When The Army Field Hospital Were The Saviour In Manek Urai

When The Army Field Hospital Were The Saviour In Manek Urai
KUALA KRAI (Bernama) — After cleaning the mess in his house caused by the recent floods, Borhanuddin Mahmud, 66, of Kampung Manek Urai Baru with his muddied clothing set off on his motorcycle to his elder sister’s house who lived about a kilometre away.

As he was riding on the mud and debris covered road, Borhanuddin lost control of his motorcycle at a four corner junction and fell. He was injured in his legs and back and he needed medical attention.

The people who came to his assistance were at a loss because the Kuala Krai Hospital is a long distance away and the nearby Manek Urai Health Clinic was not functioning as it was being used as a flood relief centre.

Then someone thought why not take him to the army field hospital operating at the compound of Sekolah Kebangsaan Manek Urai Baru, opposite the health clinic, and sure enough the field hospital saved the day for Borhanuddin.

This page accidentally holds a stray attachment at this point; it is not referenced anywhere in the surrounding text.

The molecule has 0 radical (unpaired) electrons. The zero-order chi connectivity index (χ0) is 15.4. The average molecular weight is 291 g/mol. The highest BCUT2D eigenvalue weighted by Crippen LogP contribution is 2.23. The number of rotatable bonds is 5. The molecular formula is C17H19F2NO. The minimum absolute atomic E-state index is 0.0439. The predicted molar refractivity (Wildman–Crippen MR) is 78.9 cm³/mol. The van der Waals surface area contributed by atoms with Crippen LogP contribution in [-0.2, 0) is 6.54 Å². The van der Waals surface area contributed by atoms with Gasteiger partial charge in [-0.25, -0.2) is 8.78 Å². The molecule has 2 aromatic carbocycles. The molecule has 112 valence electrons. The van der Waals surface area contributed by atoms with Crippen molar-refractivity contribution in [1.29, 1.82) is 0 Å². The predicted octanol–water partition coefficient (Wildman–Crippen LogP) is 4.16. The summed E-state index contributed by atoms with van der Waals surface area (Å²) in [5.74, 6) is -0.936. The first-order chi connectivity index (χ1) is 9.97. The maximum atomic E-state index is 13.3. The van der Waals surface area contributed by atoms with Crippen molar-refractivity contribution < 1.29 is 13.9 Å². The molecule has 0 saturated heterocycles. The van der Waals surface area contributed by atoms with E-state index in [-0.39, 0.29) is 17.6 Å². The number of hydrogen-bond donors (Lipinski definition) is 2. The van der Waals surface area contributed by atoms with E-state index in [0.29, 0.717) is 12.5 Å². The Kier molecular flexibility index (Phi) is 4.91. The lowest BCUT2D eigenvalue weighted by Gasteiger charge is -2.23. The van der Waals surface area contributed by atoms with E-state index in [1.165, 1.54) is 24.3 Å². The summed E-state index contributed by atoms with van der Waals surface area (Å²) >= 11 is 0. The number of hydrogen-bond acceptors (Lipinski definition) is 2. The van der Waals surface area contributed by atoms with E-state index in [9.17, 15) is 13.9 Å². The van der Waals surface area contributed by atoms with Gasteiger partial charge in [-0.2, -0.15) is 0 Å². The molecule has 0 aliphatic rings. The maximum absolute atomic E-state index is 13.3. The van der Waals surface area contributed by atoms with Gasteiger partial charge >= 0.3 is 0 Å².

As soon as he arrived at the school gates, seeing his injuries the armed forces personnel immediately wheeled him to the treatment room.


The commander of the Second Battalion Medical Corps of the Malaysian Army Col. Dr Nik Mohd Noor Nik Amin told Bernama recently, the field hospital is a mobile hospital with its services tailored to fulfill the needs during emergencies.

“The field hospital here have been complementing the Kuala Krai Hospital and surrounding clinics after their services were disrupted by blackout and the rising flood waters. That is why we received patients even from as far as the Gua Musang Hospital”.

“We have the services of 10 specialists including surgeons, 20 medical officers, 80 paramedics and 60 support staff here,” explained Dr Nik adding that the treatment areas cover orthopedic, pediatric, obstetric and gynecology.

The field hospital also has another component, the ‘Forward Medical Team'(FMT) that visited more than 20 worst flood hit villages in the interiors including Jelawang and Dabong on helicopter.

The other services provided by the field hospital are emergency treatment, outpatient treatment, pharmacy and other health related services like clean water, eradicating diseases vectors like mosquitoes and flies.